Everywhere you go you'll be surrounded by some fantastic architecture. The Plaza de Mayo is perhaps the most historically interesting - as this is the ste of the Cabillo (original town hall), Casa Rosada (the Presidential Palace) and the cathedral where the body of General San Martin lies. Finally, if you get the chance, try and get hold of tickets for an Argentinean football match while you're here, even if you're not usually a sports fan, the electric atmosphere of a local match is definitely something you'll never forget - tickets are usually available from local tourist agencies - and if you've still got time to spare, why not take the hydrofoil across the water to Uruguay for a day.
Border information: If you are starting in Buenos Aires, enter Argentina at Buenos Aires Airport.
Free time to enjoy the wonderful city of Buenos Aires where there is lots to see and do. On the 1st day there will be a group meeting at 18:00 hrs. We will be staying in a good quality hotel in the city.
Avenida Rivadavia 950
+54 11 4345 2800
Explore cosmopolitan Buenos Aires, the coolest city in South America
Head over to Montevideo, Uruguay's capital, for the day
Enjoy a free city tour of Buenos Aires
An all day drive takes us to the lively
Cordoba is Argentina's second biggest city, located at the heart of the Argentinian Sierras. It's a lively university city and an important economic and commercial centre, which makes for a vibrant busy atmosphere and some excellent nightlife. There is plenty to see and do in the city, from great museums and galleries to beautiful colonial churches and bustling street markets. If shopping's your thing, it's also worth seeking out some of the specialist craft markets that have sprung up thanks to a growing alternative arts scene.
Today we drive to a unique Anglo-Argentinian estancia for 3 nights where we will camp. We will spend time with the gauchos - learning their skills, go horseback riding and ejoy winetasting and a traditional asado or Argentinian BBQ. Please note that some of these activities are subject to weather conditions.
Please also note that there is a strict weight limit of 15 stone / 95 kg. If you should weigh more than this you will unfortunately not be able to partake in the horseback riding.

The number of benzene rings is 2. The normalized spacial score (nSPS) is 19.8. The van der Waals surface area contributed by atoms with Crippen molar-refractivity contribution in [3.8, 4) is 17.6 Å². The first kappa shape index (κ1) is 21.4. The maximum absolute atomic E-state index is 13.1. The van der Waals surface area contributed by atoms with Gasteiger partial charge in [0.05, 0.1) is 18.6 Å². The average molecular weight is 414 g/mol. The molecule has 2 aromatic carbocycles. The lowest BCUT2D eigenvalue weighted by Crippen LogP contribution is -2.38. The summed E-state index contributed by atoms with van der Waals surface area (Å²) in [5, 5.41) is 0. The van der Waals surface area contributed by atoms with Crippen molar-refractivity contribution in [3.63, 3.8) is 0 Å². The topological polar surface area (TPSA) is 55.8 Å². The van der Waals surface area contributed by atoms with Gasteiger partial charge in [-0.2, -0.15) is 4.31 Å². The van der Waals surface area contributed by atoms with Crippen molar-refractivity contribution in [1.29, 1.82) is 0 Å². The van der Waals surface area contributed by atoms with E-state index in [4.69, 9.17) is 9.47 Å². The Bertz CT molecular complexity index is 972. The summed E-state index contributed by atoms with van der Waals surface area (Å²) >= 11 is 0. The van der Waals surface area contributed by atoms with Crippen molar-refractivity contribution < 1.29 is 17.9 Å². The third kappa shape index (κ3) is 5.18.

Spend 3 unique days at an Anglo-Argentinian estancia to experience the gaucho way of living
|Included in tour|
To the east of the Andes in the centre of Argentina is the country's second major city, Cordoba. Nearby are the beautiful hills of the Sierra de Cordoba where we will spend three nights at a unique Anglo-Argentinian estancia. The estancia has been in the same family for four generations, and is a working cattle ranch, farming the prized Argentinian Aberdeen Angus cattle. Here we will sample the traditional hospitality of the Anglo-Argentinian ranching community, with great food straight from the farm. An asado or Argentinian BBQ will be enjoyed on one of our nights here, as well as an evening of traditional music, a chance to try lassoing and fantastic wine tasting featuring some of the local produce. Daily horse riding excursions will also be arranged to ride through the hills on the fabulous horses and even completely inexperienced riders will feel like gauchos in a short time. Please note that these activities are subject to weather conditions.
Please also note that there is a strict weight limit for all riders of 15 stone / 95 kg to ensure the horses' well-being. If you are heavier than this weight you will unfortunately be unable to ride.